A colleague and I recently put together a talk on white papers done as videos and slide shows.
Apryl Parcher is a white paper writer and social media expert from WhitePaperResults.com.
Apryl and I wanted to respond to the new formats for white papers we’ve seen cropping up, especially videos and slide shows.
We present a few samples of so-called “white papers” formatted as videos and slide shows, and make some observations about their effectiveness.
Click on the screen below to watch it (9:47 minutes).
A video white paper usually involves a talking head delivering content at a fixed camera angle for 7 to 9 minutes. There can be extra text or a transcript of what the person is saying to the side of the screen.
A slide-share white paper looks like PowerPoint. But instead of short paragraphs or bullet points, all the content is on the slides.
What’s the point?
A video or slide show can benefit marketers in two ways:
- It can be good for SEO. If you repurpose a white paper in these formats and attach a transcript populated with SEO keywords, that will be indexed by search engines.
- You can attract people who don’t read. But how solid is a prospect who won’t bother to read a few pages on your offering? Just asking.
Do these formats work?
Ultimately, I don’t believe white papers formatted as video or slide-shares are as effective as white papers distributed as traditional PDFs.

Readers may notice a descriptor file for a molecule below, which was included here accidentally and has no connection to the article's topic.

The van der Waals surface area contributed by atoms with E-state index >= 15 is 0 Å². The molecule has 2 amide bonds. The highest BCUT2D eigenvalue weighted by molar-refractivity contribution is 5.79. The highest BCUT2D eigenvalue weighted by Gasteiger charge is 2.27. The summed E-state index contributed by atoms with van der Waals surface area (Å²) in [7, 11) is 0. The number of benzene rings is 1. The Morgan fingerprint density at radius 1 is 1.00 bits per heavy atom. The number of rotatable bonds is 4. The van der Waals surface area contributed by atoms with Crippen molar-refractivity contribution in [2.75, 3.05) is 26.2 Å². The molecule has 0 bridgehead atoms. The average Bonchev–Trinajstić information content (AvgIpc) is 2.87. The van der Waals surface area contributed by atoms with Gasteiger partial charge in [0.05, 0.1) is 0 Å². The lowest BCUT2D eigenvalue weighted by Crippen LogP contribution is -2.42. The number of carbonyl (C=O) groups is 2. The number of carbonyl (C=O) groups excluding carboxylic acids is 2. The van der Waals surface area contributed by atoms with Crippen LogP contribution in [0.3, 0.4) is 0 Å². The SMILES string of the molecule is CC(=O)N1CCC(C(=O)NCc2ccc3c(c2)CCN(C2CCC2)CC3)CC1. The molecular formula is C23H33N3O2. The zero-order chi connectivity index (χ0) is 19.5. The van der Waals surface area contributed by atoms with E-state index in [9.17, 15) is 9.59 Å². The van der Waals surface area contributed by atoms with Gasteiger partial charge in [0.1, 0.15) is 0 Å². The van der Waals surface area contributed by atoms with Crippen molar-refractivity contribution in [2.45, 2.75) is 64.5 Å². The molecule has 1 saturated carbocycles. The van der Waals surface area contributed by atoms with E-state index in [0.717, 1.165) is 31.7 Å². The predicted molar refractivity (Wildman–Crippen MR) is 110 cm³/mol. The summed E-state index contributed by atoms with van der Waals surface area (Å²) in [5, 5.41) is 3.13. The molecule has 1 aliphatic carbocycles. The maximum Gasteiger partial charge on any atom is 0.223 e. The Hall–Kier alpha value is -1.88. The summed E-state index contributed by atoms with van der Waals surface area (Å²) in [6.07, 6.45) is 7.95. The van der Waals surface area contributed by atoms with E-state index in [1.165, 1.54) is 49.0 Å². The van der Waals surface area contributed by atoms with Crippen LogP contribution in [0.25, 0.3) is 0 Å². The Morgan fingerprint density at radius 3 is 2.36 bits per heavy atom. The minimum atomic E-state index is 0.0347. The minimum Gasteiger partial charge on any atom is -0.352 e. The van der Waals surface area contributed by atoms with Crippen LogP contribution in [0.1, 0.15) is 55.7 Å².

The slide show white papers I’ve seen look like complex text dumped on to slides. They’re tough to read, tough to scan, and tough to search.
And from the samples I’ve seen of video white papers, the video medium adds nothing to the effectiveness of a white paper. Not to say that it never could.
But what B2B marketing team has the budget or the skills to make a fabulous production, like something you might see on the Discovery channel?
More likely, we’ll be stuck with talking heads, like this example.
Will videos and slide shows replace white papers?
When executives meet around a boardroom table, they need information to share with one another.
I don’t think either video or slides are effective for communicating the complex information that prospects want to see in a white paper, especially when they need to back up a costly business decision.
It’s more likely that videos and slide-shares will serve as light, interactive introductions to the deeper content of a white paper.
So visitors to YouTube or a slide-sharing site will be able to find relevant white papers by searching, viewing some basic content, and then deciding if they want to download an entire white paper.
What do you think?
It will be interesting to see if video and slide-share white papers evolve to become more effective, or simply fall by the wayside.
What do you think? Will these non-traditional white paper formats stick around? Please leave your comments below…